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Nigeria: Evaluating the State of Democracy in the World's Largest Black Democracy

President Lincoln’s 1863 Gettysburg Address, which contains arguably the most influential statement of democracy, affirmed a commitment to preserving democratic ideals. The commitment, articulated at the end of the address, declares that the “government of the people, by the people, for the people, shall not perish from the earth.” By embodying these democratic ideals, it is not surprising that Abraham Lincoln’s words are still often quoted as the definition of democracy.


While ideals can be challenging to achieve in practice, their embodiment nevertheless typically reflects the underlying values. The same principle applies to countries that adopt democratic systems around the globe. Therefore, if democracy is defined by its core values, a government that curtails those principles cannot be considered democratic.


This paper will analyze Nigeria’s political landscape and determine whether the country’s democracy is legitimate or flawed. Furthermore, it will highlight the potential tension between the ideal of democratic governance and Nigeria’s reality.


Nigeria’s Democratization


Adedamola Aregbesola (2023) stated that  Nigeria's path to democracy since gaining independence in 1960 has been tumultuous. The civil war between 1967 and 1970 and decades of military rule between 1966 and 1999 resulted in the fragility and instability of the country's democratic institutions.


Following independence from Britain in 1960, Nigeria became a sovereign nation with Sir Tafawa Balewa serving as the first prime minister from 1960 to 1966, and Nnamdi Azikiwe as the ceremonial president of the First Republic from 1963 to 1966. However, this government was overthrown in a coup d'état, leading to decades of military regimes until 1979.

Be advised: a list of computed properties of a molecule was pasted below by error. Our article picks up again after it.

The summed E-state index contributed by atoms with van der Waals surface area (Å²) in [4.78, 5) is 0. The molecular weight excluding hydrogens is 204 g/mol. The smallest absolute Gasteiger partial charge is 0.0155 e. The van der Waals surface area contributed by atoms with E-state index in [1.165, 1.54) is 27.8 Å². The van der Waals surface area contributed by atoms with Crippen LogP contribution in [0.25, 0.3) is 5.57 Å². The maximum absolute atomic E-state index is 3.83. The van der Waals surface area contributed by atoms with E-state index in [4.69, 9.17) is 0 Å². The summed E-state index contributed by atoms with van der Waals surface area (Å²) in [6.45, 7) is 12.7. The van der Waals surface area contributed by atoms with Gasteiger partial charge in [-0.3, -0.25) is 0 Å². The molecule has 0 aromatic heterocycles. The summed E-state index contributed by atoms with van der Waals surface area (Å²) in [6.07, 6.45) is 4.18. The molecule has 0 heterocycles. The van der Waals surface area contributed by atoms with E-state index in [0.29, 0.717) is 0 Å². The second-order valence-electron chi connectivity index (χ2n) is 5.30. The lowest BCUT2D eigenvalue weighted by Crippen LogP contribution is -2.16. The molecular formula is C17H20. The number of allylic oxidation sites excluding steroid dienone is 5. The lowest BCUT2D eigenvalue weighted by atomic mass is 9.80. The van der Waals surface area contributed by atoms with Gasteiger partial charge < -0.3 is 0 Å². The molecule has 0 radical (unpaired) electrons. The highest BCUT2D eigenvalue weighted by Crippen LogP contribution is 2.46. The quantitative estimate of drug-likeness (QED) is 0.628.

The Second Republic brought a brief period of civilian rule, with Shehu Shagari serving as the first executive president from 1979 to 1983. However, the persistent problem of democracy in Nigeria led to another coup d'état, and Muhammadu Buhari became the military head of state in 1983.


Military rule persisted until 1999, under different heads of state. The transition to democratic rule was made possible by General Abdusalami Abubakar, leading to the Fourth Republic in 1999. Chief Olusegun Obasanjo, a former military head of state, became a civilian president from 1999 to 2007.


Subsequently, Umaru Musa Yar'Adua, Goodluck Jonathan, and Muhammadu Buhari have all served as presidents of Nigeria. Bola Ahmed Tinubu was recently elected as the country's president-elect, as announced by the results of the February 25th, 2023 general election.


Is Nigeria Practicing Democracy or its Pseudo?


Nigeria’s federal system of government and democracy and system is modeled on the United State, but the similarity between the two ends here. In contrast to the United States, Nigeria’s democracy has been plagued by corruption and irregularities in elections. For a true democracy, credible, free, and fair elections are crucial. 


The United Nations lists respect for fundamental human rights, freedom, and periodic and credible elections as essential elements of democracy. In addition, values such as transparency, accountability, justice, equality, political tolerance, rule of law, judicial independence, and checks and balances adequately reflect a society’s democratic culture.


Democracy is more than just a buzzword, it is a culture and system of government. Any government that is contrary to its core values is undeserving of the tag democracy. A government that engages in rule of law violations, corruption, non-credible and violent elections, strategic disenfranchisement, suppression of voters, political intolerance, and a flawed judiciary, should not be considered a democratic society. Rather, it is an authoritarian or totalitarian rule disguised as a democracy. Unfortunately, this is an accurate description of Nigeria's governance, where democracy is one of the few political elites and not the masses. In Nigeria, phrases like “power to the people” are just catchphrases or slogans for campaigns during elections.